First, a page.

The American Heritage® Student Science Dictionary, Second Edition. Copyright © 2014 by Houghton Mifflin Harcourt Publishing Company. Published by Houghton Mifflin Harcourt Publishing Company. All rights reserved.

stress


Past participle: stressed
Gerund: stressing

Imperative
stress
stress
Present
I stress
you stress
he/she/it stresses
we stress
you stress
they stress
Preterite
I stressed
you stressed
he/she/it stressed
we stressed
you stressed
they stressed
Present Continuous
I am stressing
you are stressing
he/she/it is stressing
we are stressing
you are stressing
they are stressing
Present Perfect
I have stressed
you have stressed
he/she/it has stressed
we have stressed
you have stressed
they have stressed
Past Continuous
I was stressing
you were stressing
he/she/it was stressing
we were stressing
you were stressing
they were stressing
Past Perfect
I had stressed
you had stressed
he/she/it had stressed
we had stressed
you had stressed
they had stressed
Future
I will stress
you will stress
he/she/it will stress
we will stress
you will stress
they will stress
Future Perfect
I will have stressed
you will have stressed
he/she/it will have stressed
we will have stressed
you will have stressed
they will have stressed
Future Continuous
I will be stressing
you will be stressing
he/she/it will be stressing
we will be stressing
you will be stressing
they will be stressing
Present Perfect Continuous
I have been stressing
you have been stressing
he/she/it has been stressing
we have been stressing
you have been stressing
they have been stressing
Future Perfect Continuous
I will have been stressing
you will have been stressing
he/she/it will have been stressing
we will have been stressing
you will have been stressing
they will have been stressing
Past Perfect Continuous
I had been stressing
you had been stressing
he/she/it had been stressing
we had been stressing
you had been stressing
they had been stressing
Conditional
I would stress
you would stress
he/she/it would stress
we would stress
you would stress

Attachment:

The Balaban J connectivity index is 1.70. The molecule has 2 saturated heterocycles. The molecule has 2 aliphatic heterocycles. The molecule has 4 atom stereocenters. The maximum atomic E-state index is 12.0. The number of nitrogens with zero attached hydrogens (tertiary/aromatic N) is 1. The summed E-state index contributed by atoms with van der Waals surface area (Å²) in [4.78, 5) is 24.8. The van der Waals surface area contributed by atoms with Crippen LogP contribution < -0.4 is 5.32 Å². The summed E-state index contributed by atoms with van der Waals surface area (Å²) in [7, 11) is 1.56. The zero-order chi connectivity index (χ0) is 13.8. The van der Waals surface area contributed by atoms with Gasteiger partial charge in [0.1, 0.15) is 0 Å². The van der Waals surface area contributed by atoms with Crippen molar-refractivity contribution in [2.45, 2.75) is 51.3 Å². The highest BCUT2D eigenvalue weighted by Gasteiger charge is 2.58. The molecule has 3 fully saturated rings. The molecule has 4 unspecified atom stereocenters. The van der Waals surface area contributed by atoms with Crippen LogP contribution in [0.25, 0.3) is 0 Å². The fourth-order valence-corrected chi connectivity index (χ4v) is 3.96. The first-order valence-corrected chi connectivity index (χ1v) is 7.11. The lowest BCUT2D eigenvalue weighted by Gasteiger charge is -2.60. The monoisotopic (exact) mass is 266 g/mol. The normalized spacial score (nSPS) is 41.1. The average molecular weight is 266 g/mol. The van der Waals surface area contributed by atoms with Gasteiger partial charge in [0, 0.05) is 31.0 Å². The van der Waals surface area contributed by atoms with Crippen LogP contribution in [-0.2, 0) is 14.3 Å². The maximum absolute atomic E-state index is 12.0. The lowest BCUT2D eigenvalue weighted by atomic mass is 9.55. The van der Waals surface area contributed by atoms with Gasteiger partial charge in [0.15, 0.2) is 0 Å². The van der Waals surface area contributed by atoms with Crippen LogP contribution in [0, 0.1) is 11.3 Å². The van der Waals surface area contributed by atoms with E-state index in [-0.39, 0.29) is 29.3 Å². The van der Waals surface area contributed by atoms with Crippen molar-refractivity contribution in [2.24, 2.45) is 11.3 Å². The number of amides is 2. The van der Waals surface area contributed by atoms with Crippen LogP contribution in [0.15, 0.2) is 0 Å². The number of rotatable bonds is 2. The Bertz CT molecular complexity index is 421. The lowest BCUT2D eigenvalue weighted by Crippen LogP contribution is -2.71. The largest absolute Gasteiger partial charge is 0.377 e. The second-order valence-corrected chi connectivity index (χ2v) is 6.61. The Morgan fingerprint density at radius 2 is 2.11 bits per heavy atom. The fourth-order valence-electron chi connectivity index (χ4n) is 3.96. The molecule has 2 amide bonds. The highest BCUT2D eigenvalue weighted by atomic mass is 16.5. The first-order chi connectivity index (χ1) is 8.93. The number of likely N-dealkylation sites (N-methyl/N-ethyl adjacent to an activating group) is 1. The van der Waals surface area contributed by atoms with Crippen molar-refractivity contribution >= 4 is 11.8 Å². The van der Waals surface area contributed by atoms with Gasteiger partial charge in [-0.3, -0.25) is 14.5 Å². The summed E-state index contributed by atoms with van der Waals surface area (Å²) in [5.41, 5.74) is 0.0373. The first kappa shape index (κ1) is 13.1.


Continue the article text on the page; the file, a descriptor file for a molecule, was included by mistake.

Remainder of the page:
they would stress
Past Conditional
I would have stressed
you would have stressed
he/she/it would have stressed
we would have stressed
you would have stressed
they would have stressed
Collins English Verb Tables © HarperCollins Publishers 2011
ThesaurusAntonymsRelated WordsSynonymsLegend:
Noun1.stress - the relative prominence of a syllable or musical note (especially with regard to stress or pitch)stress - the relative prominence of a syllable or musical note (especially with regard to stress or pitch); "he put the stress on the wrong syllable"
prosody, inflection - the patterns of stress and intonation in a language
accentuation - the use or application of an accent; the relative prominence of syllables in a phrase or utterance
pitch accent, tonic accent - emphasis that results from pitch rather than loudness
word accent, word stress - the distribution of stresses within a polysyllabic word
sentence stress - the distribution of stresses within a sentence
2.stress - (psychology) a state of mental or emotional strain or suspense; "he suffered from fatigue and emotional tension"; "stress is a vasoconstrictor"
psychological science, psychology - the science of mental life
mental strain, nervous strain, strain - (psychology) nervousness resulting from mental stress; "his responsibilities were a constant strain"; "the mental strain of staying alert hour after hour was too much for him"
yips - nervous tension that causes an athlete to fail (especially causes golfers to miss short putts); "to avoid the yips he changed his style of putting"
breaking point - (psychology) stress at which a person breaks down or a situation becomes crucial
3.stress - special emphasis attached to something; "the stress was more on accuracy than on speed"
emphasis, accent - special importance or significance; "the red light gave the central figure increased emphasis"; "the room was decorated in shades of grey with distinctive red accents"
4.stress - difficulty that causes worry or emotional tension; "she endured the stresses and strains of life"; "he presided over the economy during the period of the greatest stress and danger"- R.J.Samuelson
difficulty - a condition or state of affairs almost beyond one's ability to deal with and requiring great effort to bear or overcome; "grappling with financial difficulties"
5.stress - (physics) force that produces strain on a physical body; "the intensity of stress is expressed in units of force divided by units of area"
natural philosophy, physics - the science of matter and energy and their interactions; "his favorite subject was physics"
force - (physics) the influence that produces a change in a physical quantity; "force equals mass times acceleration"
tension - (physics) a stress that produces an elongation of an elastic physical body; "the direction of maximum tension moves asymptotically toward the direction of the shear"
breaking point - the degree of tension or stress at which something breaks
Verb1.stress - to stress, single out as importantstress - to stress, single out as important; "Dr. Jones emphasizes exercise in addition to a change in diet"
background, play down, downplay - understate the importance or quality of; "he played down his royal ancestry"